Richard Preston, whose previous nonfiction thrillers include The Hot Zone (about the Ebola virus) and The Demon in the Freezer (about smallpox; ***1/2 Jan/Feb 2003), takes a botanical detour in The Wild Trees. Most critics praised this noteworthy, if somewhat less sensational, effort. Yet while some relished the offbeat characters, the action-packed sequences, and Preston's personal climbing experiences, others found fault with Preston's detailed descriptions of his subjects' personal lives, his overdramatization of mundane stories for effect, and his self-important account of going "native" (Cleveland Plain Dealer). Many were also surprised that Preston had little to say about protecting the remaining redwoods despite their continued endangerment.

Copyright © 2004 Phillips & Nelson Media, Inc.

Product Details

  • File Size: 845 KB
  • Print Length: 320 pages
  • Page Numbers Source ISBN: 1400064899
  • Publisher: Random House; 1 edition (April 10, 2007)
  • Sold by: Random House LLC
  • Language: English
  • Text-to-Speech: Not enabled
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  • Lending: Not Enabled
  • Amazon Best Sellers Rank: #166,899 Paid in Kindle Store (See Top 100 Paid in Kindle Store)
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Customer Reviews

Most Helpful Customer Reviews
132 of 139 people found the following review helpful
5.0 out of 5 stars It's Wild Up There April 12, 2007
Kids climb trees. Then they grow up and climbing trees is one of the things of childhood they put away. Except some don't give it up. Some keep it as a hobby, and some even make academic careers from climbing trees. Richard Preston is the hobbyist kind. He is better known as a nonfiction author of such bestsellers as _The Hot Zone_ and _The Demon in the Freezer_, scary nonfiction books about dangerous diseases. He has turned his attention to tree-climbing, done by him and by professional and amateur tree enthusiasts in _The Wild Trees: A Story of Passion and Daring_ (Random House). There are still scary stories here, because this isn't the sort of tree climbing that kids do. These climbers take special equipment and haul themselves up the redwoods, 35 stories high. Sometimes they fall, but the risk of the endeavor does not seem to the attraction. They have a romantic obsession with the big trees; some of them have harnessed the obsession into academic papers and college careers, but others just climb to do so. The tree canopy sounds like an enticing place, as Preston describes it, "a world between the ground and the sky, an intermediary realm, neither fully solid nor purely air, an ever-changing scaffold joining heaven and earth, ruled by the forces of gravity, wind, fire, and time." Understandably, most of us aren't going to visit there, and most of us aren't going to meet the climbers who are smitten by the canopy, but Preston's lovely, enthusiastic descriptions of the climbers and the climbed make this an enticing report from a foreign world.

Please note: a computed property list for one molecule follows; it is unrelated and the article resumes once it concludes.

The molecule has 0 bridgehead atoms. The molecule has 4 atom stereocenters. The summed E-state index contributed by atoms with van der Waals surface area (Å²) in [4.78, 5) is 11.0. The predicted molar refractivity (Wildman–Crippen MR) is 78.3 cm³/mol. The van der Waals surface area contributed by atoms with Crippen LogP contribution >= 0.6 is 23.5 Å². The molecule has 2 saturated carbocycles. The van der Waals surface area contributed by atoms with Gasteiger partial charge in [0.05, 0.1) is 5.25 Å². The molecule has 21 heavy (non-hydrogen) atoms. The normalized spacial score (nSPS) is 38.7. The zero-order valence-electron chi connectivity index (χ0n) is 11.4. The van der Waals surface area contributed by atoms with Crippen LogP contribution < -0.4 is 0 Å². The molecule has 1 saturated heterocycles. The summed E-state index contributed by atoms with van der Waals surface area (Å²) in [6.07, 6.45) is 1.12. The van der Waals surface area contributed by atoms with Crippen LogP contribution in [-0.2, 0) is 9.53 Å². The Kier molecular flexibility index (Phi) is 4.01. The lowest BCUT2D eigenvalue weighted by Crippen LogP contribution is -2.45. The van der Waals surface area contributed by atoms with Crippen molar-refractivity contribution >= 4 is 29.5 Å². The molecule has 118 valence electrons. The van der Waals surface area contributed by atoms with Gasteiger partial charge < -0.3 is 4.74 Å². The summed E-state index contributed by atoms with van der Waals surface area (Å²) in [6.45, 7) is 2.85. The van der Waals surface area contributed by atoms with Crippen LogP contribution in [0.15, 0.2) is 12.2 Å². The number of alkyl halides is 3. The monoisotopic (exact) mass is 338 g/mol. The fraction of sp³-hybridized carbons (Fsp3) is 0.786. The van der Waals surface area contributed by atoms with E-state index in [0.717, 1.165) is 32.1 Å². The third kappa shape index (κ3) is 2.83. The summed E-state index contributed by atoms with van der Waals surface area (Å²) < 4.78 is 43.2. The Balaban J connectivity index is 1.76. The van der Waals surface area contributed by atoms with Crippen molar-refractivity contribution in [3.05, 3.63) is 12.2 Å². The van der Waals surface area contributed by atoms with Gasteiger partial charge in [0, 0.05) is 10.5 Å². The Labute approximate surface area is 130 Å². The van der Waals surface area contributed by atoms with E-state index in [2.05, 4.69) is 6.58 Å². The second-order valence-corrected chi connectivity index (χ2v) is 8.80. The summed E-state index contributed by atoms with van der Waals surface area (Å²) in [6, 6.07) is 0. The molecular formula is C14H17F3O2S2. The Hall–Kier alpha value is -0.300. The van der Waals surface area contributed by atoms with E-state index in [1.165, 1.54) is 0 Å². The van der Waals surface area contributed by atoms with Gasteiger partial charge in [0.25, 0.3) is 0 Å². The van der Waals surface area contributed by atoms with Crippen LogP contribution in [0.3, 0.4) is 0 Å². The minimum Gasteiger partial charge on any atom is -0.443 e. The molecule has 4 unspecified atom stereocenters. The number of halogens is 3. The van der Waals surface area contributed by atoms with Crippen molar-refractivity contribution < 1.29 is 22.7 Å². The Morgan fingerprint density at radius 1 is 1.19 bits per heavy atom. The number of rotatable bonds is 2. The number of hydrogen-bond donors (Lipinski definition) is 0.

Botanists estimate that the bigger ones are over two thousand years old.